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Pioneering scholarly works on the Viking Age reached a small readership in Britain.Linguistics traced the Viking-Age origins of rural idioms and proverbs.Monks were killed in the abbey, thrown into the sea to drown, or carried away as slaves along with the church treasures, giving rise to the traditional (but unattested) prayer—A furore Normannorum libera nos, Domine, "Free us from the fury of the Northmen, Lord." Three Viking ships had beached in Weymouth Bay four years earlier (although due to a scribal error the Anglo-Saxon Chronicle dates this event to 787 rather than 789), but that incursion may have been a trading expedition that went wrong rather than a piratical raid. The Viking devastation of Northumbria's Holy Island was reported by the Northumbrian scholar Alcuin of York, who wrote: "Never before in Britain has such a terror appeared".Vikings were portrayed as wholly violent and bloodthirsty by their enemies."It is almost 75pc higher than the annual average take-up at the mid-year point for the previous five years, and 68pc higher than the take-up recorded in the first half of 2016." CBRE reports that prime rents in Dublin are now approximately €673 per sq m (€62.50 per sq ft).Ronald Quinlan While Dublin may be holding its own in the battle for Brexit business, with banking giants such as Bank of America, Barclays and JP Morgan all committing to increase their presence here, the overall economic impact of the UK's departure from the EU will be negative.It is the period of history when Scandinavian Norsemen explored Europe by its seas and rivers for trade, raids, colonisation and conquest.In this period, the Norsemen settled in Norse Greenland, Newfoundland, and present-day Faroe Islands, Iceland, Norway, Scotland, England, Ireland, the Netherlands, Germany, Ukraine, Russia, and Turkey.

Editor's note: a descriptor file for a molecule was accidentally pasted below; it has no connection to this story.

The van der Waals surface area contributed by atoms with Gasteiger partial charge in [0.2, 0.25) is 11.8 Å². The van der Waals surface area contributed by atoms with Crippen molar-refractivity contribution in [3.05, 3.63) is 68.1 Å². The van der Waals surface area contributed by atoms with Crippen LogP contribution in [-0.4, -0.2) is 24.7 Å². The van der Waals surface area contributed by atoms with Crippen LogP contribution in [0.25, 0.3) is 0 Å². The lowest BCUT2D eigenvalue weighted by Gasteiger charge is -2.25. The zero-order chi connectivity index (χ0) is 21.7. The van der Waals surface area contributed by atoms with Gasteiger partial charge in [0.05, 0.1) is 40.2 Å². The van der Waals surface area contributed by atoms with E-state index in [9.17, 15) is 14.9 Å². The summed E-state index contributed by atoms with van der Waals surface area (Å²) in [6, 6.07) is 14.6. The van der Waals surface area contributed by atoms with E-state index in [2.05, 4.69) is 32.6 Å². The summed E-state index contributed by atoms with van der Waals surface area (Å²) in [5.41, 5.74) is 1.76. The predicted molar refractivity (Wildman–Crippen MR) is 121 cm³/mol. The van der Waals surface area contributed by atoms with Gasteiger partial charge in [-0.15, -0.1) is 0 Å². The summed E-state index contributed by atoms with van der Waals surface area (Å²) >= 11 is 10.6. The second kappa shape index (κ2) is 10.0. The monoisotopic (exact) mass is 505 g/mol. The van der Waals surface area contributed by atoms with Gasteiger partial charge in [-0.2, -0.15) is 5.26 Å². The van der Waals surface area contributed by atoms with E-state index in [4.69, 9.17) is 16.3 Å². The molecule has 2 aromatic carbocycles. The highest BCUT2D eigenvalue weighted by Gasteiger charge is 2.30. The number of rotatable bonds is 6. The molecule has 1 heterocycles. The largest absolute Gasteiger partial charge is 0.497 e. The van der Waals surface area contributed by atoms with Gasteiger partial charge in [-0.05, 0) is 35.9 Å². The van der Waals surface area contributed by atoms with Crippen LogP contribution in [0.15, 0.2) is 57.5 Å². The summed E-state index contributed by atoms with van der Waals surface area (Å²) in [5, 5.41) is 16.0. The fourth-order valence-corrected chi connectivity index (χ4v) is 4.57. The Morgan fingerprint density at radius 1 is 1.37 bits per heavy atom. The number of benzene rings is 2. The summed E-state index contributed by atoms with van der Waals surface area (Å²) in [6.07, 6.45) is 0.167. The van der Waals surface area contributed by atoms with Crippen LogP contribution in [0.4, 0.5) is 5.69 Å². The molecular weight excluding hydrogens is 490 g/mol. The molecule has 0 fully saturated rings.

The first challenges to the many anti-Viking images in Britain emerged in the 17th century.That’s according to the 2017 Kingram Red Digital Transformation Report.In the second report of its kind by the digital management consultancy, which included a wide range of Irish organisations across a variety of sectors, it was found “boards and senior management are not developing a vision of their digital future [and] leadership capabilities and awareness are not sufficiently developed in this area to drive direction and mitigate risks”.The report, which included input from Irish organisations working in finance, logistics, agriculture, food and beverage, measured companies’ awareness/use of current and emerging technologies such as AI, data analytics, robotics, algorithms and the Internet of Things (Io T).Big data and analytics were far and away the most predominant technology already in use by organisations in Ireland, with “65 per cent already engaged and a further 20 per cent expecting to take advantage within two years”.